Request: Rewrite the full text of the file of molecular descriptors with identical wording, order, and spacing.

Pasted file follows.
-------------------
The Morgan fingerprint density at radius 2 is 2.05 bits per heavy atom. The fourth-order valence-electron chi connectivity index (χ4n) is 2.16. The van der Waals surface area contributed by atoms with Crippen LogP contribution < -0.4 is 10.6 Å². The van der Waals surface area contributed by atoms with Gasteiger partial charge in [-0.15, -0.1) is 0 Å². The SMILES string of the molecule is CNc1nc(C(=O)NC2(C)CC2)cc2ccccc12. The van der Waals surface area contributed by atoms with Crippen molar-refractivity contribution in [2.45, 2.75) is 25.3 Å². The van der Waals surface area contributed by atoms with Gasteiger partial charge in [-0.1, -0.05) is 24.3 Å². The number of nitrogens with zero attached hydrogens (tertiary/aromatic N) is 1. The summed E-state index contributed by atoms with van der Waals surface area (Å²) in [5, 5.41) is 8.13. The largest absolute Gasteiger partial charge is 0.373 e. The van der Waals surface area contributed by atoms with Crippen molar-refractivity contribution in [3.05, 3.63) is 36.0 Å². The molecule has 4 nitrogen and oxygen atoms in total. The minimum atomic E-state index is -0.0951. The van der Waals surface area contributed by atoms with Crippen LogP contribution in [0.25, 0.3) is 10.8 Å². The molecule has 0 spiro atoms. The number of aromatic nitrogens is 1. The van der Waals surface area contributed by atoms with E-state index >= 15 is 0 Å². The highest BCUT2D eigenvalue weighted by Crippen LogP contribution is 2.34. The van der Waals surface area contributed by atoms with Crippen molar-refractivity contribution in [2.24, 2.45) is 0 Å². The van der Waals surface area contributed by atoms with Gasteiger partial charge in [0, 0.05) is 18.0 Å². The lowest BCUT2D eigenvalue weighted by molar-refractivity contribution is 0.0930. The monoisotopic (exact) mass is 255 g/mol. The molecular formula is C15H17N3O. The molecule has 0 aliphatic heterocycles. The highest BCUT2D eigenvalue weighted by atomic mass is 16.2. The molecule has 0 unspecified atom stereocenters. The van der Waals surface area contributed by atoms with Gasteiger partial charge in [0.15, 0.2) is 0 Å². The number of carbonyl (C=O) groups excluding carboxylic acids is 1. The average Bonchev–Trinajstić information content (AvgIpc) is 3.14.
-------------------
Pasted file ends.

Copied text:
The Morgan fingerprint density at radius 2 is 2.05 bits per heavy atom. The fourth-order valence-electron chi connectivity index (χ4n) is 2.16. The van der Waals surface area contributed by atoms with Crippen LogP contribution < -0.4 is 10.6 Å². The van der Waals surface area contributed by atoms with Gasteiger partial charge in [-0.15, -0.1) is 0 Å². The SMILES string of the molecule is CNc1nc(C(=O)NC2(C)CC2)cc2ccccc12. The van der Waals surface area contributed by atoms with Crippen molar-refractivity contribution in [2.45, 2.75) is 25.3 Å². The van der Waals surface area contributed by atoms with Gasteiger partial charge in [-0.1, -0.05) is 24.3 Å². The number of nitrogens with zero attached hydrogens (tertiary/aromatic N) is 1. The summed E-state index contributed by atoms with van der Waals surface area (Å²) in [5, 5.41) is 8.13. The largest absolute Gasteiger partial charge is 0.373 e. The van der Waals surface area contributed by atoms with Crippen molar-refractivity contribution in [3.05, 3.63) is 36.0 Å². The molecule has 4 nitrogen and oxygen atoms in total. The minimum atomic E-state index is -0.0951. The van der Waals surface area contributed by atoms with Crippen LogP contribution in [0.25, 0.3) is 10.8 Å². The molecule has 0 spiro atoms. The number of aromatic nitrogens is 1. The van der Waals surface area contributed by atoms with E-state index >= 15 is 0 Å². The highest BCUT2D eigenvalue weighted by Crippen LogP contribution is 2.34. The van der Waals surface area contributed by atoms with Crippen molar-refractivity contribution in [2.24, 2.45) is 0 Å². The van der Waals surface area contributed by atoms with Gasteiger partial charge in [0, 0.05) is 18.0 Å². The lowest BCUT2D eigenvalue weighted by molar-refractivity contribution is 0.0930. The monoisotopic (exact) mass is 255 g/mol. The molecular formula is C15H17N3O. The molecule has 0 aliphatic heterocycles. The highest BCUT2D eigenvalue weighted by atomic mass is 16.2. The molecule has 0 unspecified atom stereocenters. The van der Waals surface area contributed by atoms with Gasteiger partial charge in [0.15, 0.2) is 0 Å². The number of carbonyl (C=O) groups excluding carboxylic acids is 1. The average Bonchev–Trinajstić information content (AvgIpc) is 3.14.